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Six myths and tips about water-wise plants

‘Low water’ doesn’t have to mean cacti and yucca plants.

There are many myths about water-wise plants. 

Ross Shrigley, the executive director of Plant Select, has some quick tips for when you’re considering water-wise plants, so you can get an attractive landscape sooner — and with less work!

1. Does water-wise mean “desert-like”?

Shrigley says absolutely not! That’s the biggest myth surrounding water-wise plants. 

“Water-wise doesn’t have to mean yuccas and cacti,” Shrigley said. 

There are plenty of plants that thrive in Colorado’s semi-arid climate that offer lush textures, colors and flowers. Many water-wise plants also attract birds and bees, so they’re very entertaining. 

Water-wise plants come in a variety of colors and textures — and many have flowers. Photo credit: Ross Shrigley/Plant Select.

2. Some water-wise plants don’t look very interesting in the garden center, should I skip them?

Shrigley says don’t judge a plant by what you see in the store. 

That’s because many water-wise plants need to get established in the ground before you see their real beauty. Give them a chance because these plants have a big “wow” factor. 

Shrigley advises that you make sure you check out the pictures on the tags or go to the list of plants on to see what the plant looks like once established.

The Meadow Blazing Star looks much different in the container at the garden center (left) compared to what it looks like after it’s established in the ground (right.) This plant has vibrant flower color and attracts adult monarch butterflies in August. Photo credit: Plant Select.

3. Should I buy larger, more mature plants because they look better in the store?

Shrigley says that while it’s tempting to buy the bigger plants that may look better on the shelf, he recommends purchasing plants when they are smaller. 

Smaller plants are easier to plant because you don’t have to dig a big hole. Smaller plants often get established and start growing more quickly than bigger plants.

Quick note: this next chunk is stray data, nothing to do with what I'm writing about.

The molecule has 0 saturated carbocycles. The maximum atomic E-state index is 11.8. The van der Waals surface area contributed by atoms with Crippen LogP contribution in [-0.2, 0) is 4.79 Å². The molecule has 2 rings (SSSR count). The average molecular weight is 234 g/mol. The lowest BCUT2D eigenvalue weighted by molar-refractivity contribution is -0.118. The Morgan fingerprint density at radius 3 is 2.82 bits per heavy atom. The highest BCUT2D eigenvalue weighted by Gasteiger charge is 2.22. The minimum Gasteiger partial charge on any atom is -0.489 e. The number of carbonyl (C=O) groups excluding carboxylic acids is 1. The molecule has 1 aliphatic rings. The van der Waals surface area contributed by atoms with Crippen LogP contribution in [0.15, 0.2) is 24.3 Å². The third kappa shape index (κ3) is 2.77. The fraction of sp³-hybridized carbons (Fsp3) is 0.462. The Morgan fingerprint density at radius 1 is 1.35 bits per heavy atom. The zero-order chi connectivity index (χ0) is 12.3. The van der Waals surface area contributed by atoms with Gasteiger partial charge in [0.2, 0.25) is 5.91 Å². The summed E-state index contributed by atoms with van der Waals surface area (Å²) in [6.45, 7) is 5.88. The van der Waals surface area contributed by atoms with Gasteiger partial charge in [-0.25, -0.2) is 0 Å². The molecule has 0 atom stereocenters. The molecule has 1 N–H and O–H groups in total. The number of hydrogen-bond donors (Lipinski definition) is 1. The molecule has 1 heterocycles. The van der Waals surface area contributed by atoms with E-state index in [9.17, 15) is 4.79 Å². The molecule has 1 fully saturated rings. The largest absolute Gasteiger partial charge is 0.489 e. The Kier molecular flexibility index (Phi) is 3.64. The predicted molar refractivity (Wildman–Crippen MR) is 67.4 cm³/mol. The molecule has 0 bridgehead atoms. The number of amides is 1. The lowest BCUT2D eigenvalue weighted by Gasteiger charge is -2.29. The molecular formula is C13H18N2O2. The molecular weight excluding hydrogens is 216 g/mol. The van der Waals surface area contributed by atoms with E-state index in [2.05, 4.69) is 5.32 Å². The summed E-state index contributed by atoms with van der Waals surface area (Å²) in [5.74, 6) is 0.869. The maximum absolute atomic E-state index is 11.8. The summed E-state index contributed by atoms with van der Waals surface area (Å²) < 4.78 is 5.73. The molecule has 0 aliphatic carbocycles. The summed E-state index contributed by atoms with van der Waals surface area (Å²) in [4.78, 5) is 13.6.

They’re also cheaper.

Typically, smaller plants are easier to get started and established. Photo credit: Plant Select.

4. If a plant is water-wise, can you plant it and walk away?

No. Water-wise plants aren’t instantly water-wise. 

During their first growing season, water-wise plants should be checked either daily or every few days to see if they need water. You can use a moisture meter — a small tool you can find at local garden centers — to check the dampness of the ground. Pro tip: Check for moisture near the roots of the plants. 

Water your new plants deeply, so they establish deep roots. 

If the weather is hot and dry, your plants will likely need more consistent watering.

5. If a plant is “water-wise,” does that mean it doesn’t need any water after it’s established?

While there are some water-wise plants that don’t need watering beyond what falls from the sky, many water-wise plants still need some supplemental irrigation. The good news is that it’s a lot less water than what a thirsty Kentucky bluegrass lawn needs!

With Plant Select’s water-wise plants, you typically only need to water once a week (or a lot less) after the plants are established in the ground. 

Shrigley says that plants have different needs, and some plants may catch water from a sprinkler system, so pay attention. Read the plant description on your new plants to see what type of watering is recommended. 

New plants need watering until they are fully established, which typically takes 1-2 years. Photo credit: Denver Water.

6. Do I need to amend the soil with organic material (like compost) for water-wise plants?

Shrigley says that Plant Select’s water-wise plants don’t like the rich soil found in a vegetable garden. They typically prefer “lean” soils which are closer to what they have in nature.

With that said, some water-wise plants like “well-drained soil.” This means there are a lot of small air pockets in the soil. Here are some best practices to help you get your soil ready for water-wise plants.

Many water-wise plants do not need organic soil amendment for success. You can plant them right in the ground. Photo credit: Denver Water.